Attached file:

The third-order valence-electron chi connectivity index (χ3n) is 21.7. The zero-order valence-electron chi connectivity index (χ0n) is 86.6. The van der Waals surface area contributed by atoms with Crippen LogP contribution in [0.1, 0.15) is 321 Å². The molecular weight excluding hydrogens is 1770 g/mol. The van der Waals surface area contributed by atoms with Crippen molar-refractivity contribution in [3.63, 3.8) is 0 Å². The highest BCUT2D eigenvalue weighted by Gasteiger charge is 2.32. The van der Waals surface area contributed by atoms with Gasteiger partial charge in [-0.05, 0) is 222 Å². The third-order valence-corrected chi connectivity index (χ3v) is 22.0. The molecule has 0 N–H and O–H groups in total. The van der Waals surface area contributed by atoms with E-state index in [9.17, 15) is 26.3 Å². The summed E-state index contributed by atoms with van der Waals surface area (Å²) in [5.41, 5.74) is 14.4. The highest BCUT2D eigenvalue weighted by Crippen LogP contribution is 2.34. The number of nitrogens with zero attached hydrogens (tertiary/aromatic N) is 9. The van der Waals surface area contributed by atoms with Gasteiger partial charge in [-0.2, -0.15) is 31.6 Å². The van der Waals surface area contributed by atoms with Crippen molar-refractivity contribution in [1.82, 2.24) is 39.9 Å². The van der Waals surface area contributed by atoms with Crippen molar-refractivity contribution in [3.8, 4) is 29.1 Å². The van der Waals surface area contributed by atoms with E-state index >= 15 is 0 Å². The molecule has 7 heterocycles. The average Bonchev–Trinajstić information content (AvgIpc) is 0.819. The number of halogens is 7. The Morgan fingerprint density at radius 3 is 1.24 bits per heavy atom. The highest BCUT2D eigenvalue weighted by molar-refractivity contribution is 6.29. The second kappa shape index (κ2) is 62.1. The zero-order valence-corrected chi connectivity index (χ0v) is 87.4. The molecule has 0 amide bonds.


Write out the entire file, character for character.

The third-order valence-electron chi connectivity index (χ3n) is 21.7. The zero-order valence-electron chi connectivity index (χ0n) is 86.6. The van der Waals surface area contributed by atoms with Crippen LogP contribution in [0.1, 0.15) is 321 Å². The molecular weight excluding hydrogens is 1770 g/mol. The van der Waals surface area contributed by atoms with Crippen molar-refractivity contribution in [3.63, 3.8) is 0 Å². The highest BCUT2D eigenvalue weighted by Gasteiger charge is 2.32. The van der Waals surface area contributed by atoms with Gasteiger partial charge in [-0.05, 0) is 222 Å². The third-order valence-corrected chi connectivity index (χ3v) is 22.0. The molecule has 0 N–H and O–H groups in total. The van der Waals surface area contributed by atoms with E-state index in [9.17, 15) is 26.3 Å². The summed E-state index contributed by atoms with van der Waals surface area (Å²) in [5.41, 5.74) is 14.4. The highest BCUT2D eigenvalue weighted by Crippen LogP contribution is 2.34. The number of nitrogens with zero attached hydrogens (tertiary/aromatic N) is 9. The van der Waals surface area contributed by atoms with Gasteiger partial charge in [-0.2, -0.15) is 31.6 Å². The van der Waals surface area contributed by atoms with Crippen molar-refractivity contribution in [1.82, 2.24) is 39.9 Å². The van der Waals surface area contributed by atoms with Crippen molar-refractivity contribution in [3.8, 4) is 29.1 Å². The van der Waals surface area contributed by atoms with E-state index >= 15 is 0 Å². The molecule has 7 heterocycles. The average Bonchev–Trinajstić information content (AvgIpc) is 0.819. The number of halogens is 7. The Morgan fingerprint density at radius 3 is 1.24 bits per heavy atom. The highest BCUT2D eigenvalue weighted by molar-refractivity contribution is 6.29. The second kappa shape index (κ2) is 62.1. The zero-order valence-corrected chi connectivity index (χ0v) is 87.4. The molecule has 0 amide bonds.